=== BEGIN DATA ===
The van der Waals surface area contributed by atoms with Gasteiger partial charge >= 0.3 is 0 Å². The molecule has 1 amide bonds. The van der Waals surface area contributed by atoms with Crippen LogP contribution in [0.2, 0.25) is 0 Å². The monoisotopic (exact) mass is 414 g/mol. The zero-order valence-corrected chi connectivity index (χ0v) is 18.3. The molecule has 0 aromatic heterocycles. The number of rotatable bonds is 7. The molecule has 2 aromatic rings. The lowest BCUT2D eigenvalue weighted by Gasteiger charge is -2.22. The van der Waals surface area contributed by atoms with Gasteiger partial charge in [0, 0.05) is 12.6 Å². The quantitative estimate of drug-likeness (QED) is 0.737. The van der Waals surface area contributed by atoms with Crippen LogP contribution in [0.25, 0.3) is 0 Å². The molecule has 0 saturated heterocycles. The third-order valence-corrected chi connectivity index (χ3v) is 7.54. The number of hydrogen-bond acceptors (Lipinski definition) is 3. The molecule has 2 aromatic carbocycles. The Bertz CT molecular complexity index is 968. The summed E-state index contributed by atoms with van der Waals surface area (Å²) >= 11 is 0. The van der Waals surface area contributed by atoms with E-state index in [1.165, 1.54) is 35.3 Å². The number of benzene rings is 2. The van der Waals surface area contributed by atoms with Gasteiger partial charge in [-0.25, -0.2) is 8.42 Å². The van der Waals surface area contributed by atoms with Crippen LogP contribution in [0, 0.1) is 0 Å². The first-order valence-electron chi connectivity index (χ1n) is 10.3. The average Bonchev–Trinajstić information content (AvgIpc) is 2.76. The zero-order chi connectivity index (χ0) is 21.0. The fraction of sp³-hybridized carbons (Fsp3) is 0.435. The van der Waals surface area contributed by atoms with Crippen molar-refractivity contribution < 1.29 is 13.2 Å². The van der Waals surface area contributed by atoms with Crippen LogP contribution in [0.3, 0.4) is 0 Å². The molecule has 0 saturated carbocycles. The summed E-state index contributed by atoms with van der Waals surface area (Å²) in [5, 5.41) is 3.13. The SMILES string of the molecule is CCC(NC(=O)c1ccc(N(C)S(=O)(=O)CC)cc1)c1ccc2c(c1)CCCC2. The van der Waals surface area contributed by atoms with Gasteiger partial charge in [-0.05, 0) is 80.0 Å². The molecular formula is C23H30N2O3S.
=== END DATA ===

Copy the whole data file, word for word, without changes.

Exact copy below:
The van der Waals surface area contributed by atoms with Gasteiger partial charge >= 0.3 is 0 Å². The molecule has 1 amide bonds. The van der Waals surface area contributed by atoms with Crippen LogP contribution in [0.2, 0.25) is 0 Å². The monoisotopic (exact) mass is 414 g/mol. The zero-order valence-corrected chi connectivity index (χ0v) is 18.3. The molecule has 0 aromatic heterocycles. The number of rotatable bonds is 7. The molecule has 2 aromatic rings. The lowest BCUT2D eigenvalue weighted by Gasteiger charge is -2.22. The van der Waals surface area contributed by atoms with Gasteiger partial charge in [0, 0.05) is 12.6 Å². The quantitative estimate of drug-likeness (QED) is 0.737. The van der Waals surface area contributed by atoms with Crippen LogP contribution in [0.25, 0.3) is 0 Å². The molecule has 0 saturated heterocycles. The third-order valence-corrected chi connectivity index (χ3v) is 7.54. The number of hydrogen-bond acceptors (Lipinski definition) is 3. The molecule has 2 aromatic carbocycles. The Bertz CT molecular complexity index is 968. The summed E-state index contributed by atoms with van der Waals surface area (Å²) >= 11 is 0. The van der Waals surface area contributed by atoms with E-state index in [1.165, 1.54) is 35.3 Å². The number of benzene rings is 2. The van der Waals surface area contributed by atoms with Gasteiger partial charge in [-0.25, -0.2) is 8.42 Å². The van der Waals surface area contributed by atoms with Crippen LogP contribution in [0, 0.1) is 0 Å². The first-order valence-electron chi connectivity index (χ1n) is 10.3. The average Bonchev–Trinajstić information content (AvgIpc) is 2.76. The zero-order chi connectivity index (χ0) is 21.0. The fraction of sp³-hybridized carbons (Fsp3) is 0.435. The van der Waals surface area contributed by atoms with Crippen molar-refractivity contribution < 1.29 is 13.2 Å². The van der Waals surface area contributed by atoms with Crippen LogP contribution in [0.3, 0.4) is 0 Å². The molecule has 0 saturated carbocycles. The summed E-state index contributed by atoms with van der Waals surface area (Å²) in [5, 5.41) is 3.13. The SMILES string of the molecule is CCC(NC(=O)c1ccc(N(C)S(=O)(=O)CC)cc1)c1ccc2c(c1)CCCC2. The van der Waals surface area contributed by atoms with Gasteiger partial charge in [-0.05, 0) is 80.0 Å². The molecular formula is C23H30N2O3S.